certain it is that his far-famed Rosy Cross had been ages before the regular badge of the Knights Templars. Considering how widely the Order had spread its branches, obtained possession and affiliated to itself multitudes both male and female amongst the laity all over Europe, it would be a mere absurdity to believe that all its traditions were swept away at one stroke by the suppression of the Templars in the year 1307. * In fact, the Parisian Templiers, as the most important division of the French Freemasons still style themselves, pretend to have kept up the succession of Grand Masters unbroken; nay more, to have preserved the archives of the Order ever since that date. François I. is even reported to have burnt alive, with a contrivance of refined cruelty in "The fiery bath," four unfortunate gentlemen convicted of being Templars, † which, if true, suffices to prove the existence of that fraternity down to a period but little removed from the public manifestation of the Rosicrucians. Truly was he by such proceedings "semina odii in longum jaciens," to borrow the forcible simile of Tacitus, if we are to believe Barruel's express declaration that Spartacus Weishaupt's Jacobins did no more than pay to royalty the so long deferred legacy of revenge handed down to them by generation after generation of secret societies--fulfilling the last Templar's solemn vow of vengeance against Philippe le Bel, and all future kings in his person. By order of the same François I., his general Almeida, extirpated with a cruelty unusual even in those times the remnant of the Albigenses still lurking in the villages of Provence, a sect, it should be remembered, of genuine Manichæans, transplanted thither from the East at a comparatively recent date. As Manichæans, they would naturally have preserved the symbols, and tokens for mutual recognition so much in vogue, as history and existing monuments attest,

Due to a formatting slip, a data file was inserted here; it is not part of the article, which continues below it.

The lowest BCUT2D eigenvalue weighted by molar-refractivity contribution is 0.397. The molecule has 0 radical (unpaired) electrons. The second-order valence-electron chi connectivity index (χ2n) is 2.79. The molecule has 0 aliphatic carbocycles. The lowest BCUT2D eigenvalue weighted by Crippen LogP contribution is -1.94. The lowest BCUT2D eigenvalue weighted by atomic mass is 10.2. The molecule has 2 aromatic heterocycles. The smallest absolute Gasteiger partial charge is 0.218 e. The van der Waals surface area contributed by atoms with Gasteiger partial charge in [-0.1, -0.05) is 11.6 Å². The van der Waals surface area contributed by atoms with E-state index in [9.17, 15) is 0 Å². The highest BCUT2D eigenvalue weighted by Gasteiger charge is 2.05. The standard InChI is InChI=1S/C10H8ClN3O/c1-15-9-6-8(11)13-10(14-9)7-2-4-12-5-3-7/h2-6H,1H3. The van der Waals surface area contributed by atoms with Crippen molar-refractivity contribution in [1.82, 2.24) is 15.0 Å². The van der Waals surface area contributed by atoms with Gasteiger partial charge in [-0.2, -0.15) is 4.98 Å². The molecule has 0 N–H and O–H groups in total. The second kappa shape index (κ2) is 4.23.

amongst all followers of the Gnosis. And such machinery and grown yet more into articles of necessity, after continued persecution had transformed their congregations into regular secret societies.